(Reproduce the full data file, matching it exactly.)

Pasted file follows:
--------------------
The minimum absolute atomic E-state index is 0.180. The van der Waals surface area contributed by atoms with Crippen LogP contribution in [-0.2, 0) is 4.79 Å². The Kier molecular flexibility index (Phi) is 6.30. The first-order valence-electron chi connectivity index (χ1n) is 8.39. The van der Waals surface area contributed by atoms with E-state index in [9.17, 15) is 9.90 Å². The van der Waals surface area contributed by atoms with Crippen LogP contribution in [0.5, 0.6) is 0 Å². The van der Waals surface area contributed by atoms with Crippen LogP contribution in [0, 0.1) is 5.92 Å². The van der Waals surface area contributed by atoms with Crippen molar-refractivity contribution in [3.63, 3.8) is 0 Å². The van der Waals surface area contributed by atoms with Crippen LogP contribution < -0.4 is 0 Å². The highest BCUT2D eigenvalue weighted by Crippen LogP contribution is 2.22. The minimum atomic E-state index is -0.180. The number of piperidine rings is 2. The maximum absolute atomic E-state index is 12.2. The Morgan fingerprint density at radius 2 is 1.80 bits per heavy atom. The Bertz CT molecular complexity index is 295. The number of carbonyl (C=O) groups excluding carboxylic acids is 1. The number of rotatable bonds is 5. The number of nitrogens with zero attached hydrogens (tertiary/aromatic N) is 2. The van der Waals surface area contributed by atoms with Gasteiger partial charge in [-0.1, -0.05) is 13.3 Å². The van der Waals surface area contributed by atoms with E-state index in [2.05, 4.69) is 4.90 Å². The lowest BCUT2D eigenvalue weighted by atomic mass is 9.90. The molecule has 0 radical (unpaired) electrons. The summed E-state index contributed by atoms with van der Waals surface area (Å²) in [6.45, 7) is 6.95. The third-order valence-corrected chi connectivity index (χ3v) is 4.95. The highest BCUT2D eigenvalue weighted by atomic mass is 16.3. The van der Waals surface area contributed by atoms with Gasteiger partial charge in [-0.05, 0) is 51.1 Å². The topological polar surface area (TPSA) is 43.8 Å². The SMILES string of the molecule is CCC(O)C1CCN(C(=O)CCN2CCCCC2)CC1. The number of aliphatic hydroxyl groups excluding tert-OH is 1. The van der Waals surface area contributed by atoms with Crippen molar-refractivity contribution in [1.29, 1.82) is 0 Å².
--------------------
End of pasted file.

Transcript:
The minimum absolute atomic E-state index is 0.180. The van der Waals surface area contributed by atoms with Crippen LogP contribution in [-0.2, 0) is 4.79 Å². The Kier molecular flexibility index (Phi) is 6.30. The first-order valence-electron chi connectivity index (χ1n) is 8.39. The van der Waals surface area contributed by atoms with E-state index in [9.17, 15) is 9.90 Å². The van der Waals surface area contributed by atoms with Crippen LogP contribution in [0.5, 0.6) is 0 Å². The van der Waals surface area contributed by atoms with Crippen LogP contribution in [0, 0.1) is 5.92 Å². The van der Waals surface area contributed by atoms with Crippen molar-refractivity contribution in [3.63, 3.8) is 0 Å². The van der Waals surface area contributed by atoms with Crippen LogP contribution < -0.4 is 0 Å². The highest BCUT2D eigenvalue weighted by Crippen LogP contribution is 2.22. The minimum atomic E-state index is -0.180. The number of piperidine rings is 2. The maximum absolute atomic E-state index is 12.2. The Morgan fingerprint density at radius 2 is 1.80 bits per heavy atom. The Bertz CT molecular complexity index is 295. The number of carbonyl (C=O) groups excluding carboxylic acids is 1. The number of rotatable bonds is 5. The number of nitrogens with zero attached hydrogens (tertiary/aromatic N) is 2. The van der Waals surface area contributed by atoms with Gasteiger partial charge in [-0.1, -0.05) is 13.3 Å². The van der Waals surface area contributed by atoms with E-state index in [2.05, 4.69) is 4.90 Å². The lowest BCUT2D eigenvalue weighted by atomic mass is 9.90. The molecule has 0 radical (unpaired) electrons. The summed E-state index contributed by atoms with van der Waals surface area (Å²) in [6.45, 7) is 6.95. The third-order valence-corrected chi connectivity index (χ3v) is 4.95. The highest BCUT2D eigenvalue weighted by atomic mass is 16.3. The van der Waals surface area contributed by atoms with Gasteiger partial charge in [-0.05, 0) is 51.1 Å². The topological polar surface area (TPSA) is 43.8 Å². The SMILES string of the molecule is CCC(O)C1CCN(C(=O)CCN2CCCCC2)CC1. The number of aliphatic hydroxyl groups excluding tert-OH is 1. The van der Waals surface area contributed by atoms with Crippen molar-refractivity contribution in [1.29, 1.82) is 0 Å².